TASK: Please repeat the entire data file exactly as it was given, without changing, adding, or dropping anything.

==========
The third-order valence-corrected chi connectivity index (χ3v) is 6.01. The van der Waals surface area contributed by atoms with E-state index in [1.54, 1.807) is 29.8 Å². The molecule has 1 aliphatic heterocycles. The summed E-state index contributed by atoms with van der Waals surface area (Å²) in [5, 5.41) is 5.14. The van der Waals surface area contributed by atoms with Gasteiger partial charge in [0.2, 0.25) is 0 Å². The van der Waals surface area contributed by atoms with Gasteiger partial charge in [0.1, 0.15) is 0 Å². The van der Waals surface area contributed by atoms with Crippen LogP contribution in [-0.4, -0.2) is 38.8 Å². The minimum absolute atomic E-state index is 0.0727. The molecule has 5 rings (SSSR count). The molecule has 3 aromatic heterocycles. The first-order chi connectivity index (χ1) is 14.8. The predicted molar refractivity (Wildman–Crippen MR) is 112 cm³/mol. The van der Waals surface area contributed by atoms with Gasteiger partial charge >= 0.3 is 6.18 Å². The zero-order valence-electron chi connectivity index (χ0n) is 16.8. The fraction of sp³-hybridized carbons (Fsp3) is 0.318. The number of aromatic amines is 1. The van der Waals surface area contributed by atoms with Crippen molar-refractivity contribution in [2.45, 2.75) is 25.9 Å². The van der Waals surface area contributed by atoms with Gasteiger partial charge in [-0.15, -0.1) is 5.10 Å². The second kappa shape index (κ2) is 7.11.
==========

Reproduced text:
The third-order valence-corrected chi connectivity index (χ3v) is 6.01. The van der Waals surface area contributed by atoms with E-state index in [1.54, 1.807) is 29.8 Å². The molecule has 1 aliphatic heterocycles. The summed E-state index contributed by atoms with van der Waals surface area (Å²) in [5, 5.41) is 5.14. The van der Waals surface area contributed by atoms with Gasteiger partial charge in [0.2, 0.25) is 0 Å². The van der Waals surface area contributed by atoms with Gasteiger partial charge in [0.1, 0.15) is 0 Å². The van der Waals surface area contributed by atoms with Crippen LogP contribution in [-0.4, -0.2) is 38.8 Å². The minimum absolute atomic E-state index is 0.0727. The molecule has 5 rings (SSSR count). The molecule has 3 aromatic heterocycles. The first-order chi connectivity index (χ1) is 14.8. The predicted molar refractivity (Wildman–Crippen MR) is 112 cm³/mol. The van der Waals surface area contributed by atoms with Gasteiger partial charge >= 0.3 is 6.18 Å². The zero-order valence-electron chi connectivity index (χ0n) is 16.8. The fraction of sp³-hybridized carbons (Fsp3) is 0.318. The number of aromatic amines is 1. The van der Waals surface area contributed by atoms with Crippen molar-refractivity contribution in [2.45, 2.75) is 25.9 Å². The van der Waals surface area contributed by atoms with Gasteiger partial charge in [-0.15, -0.1) is 5.10 Å². The second kappa shape index (κ2) is 7.11.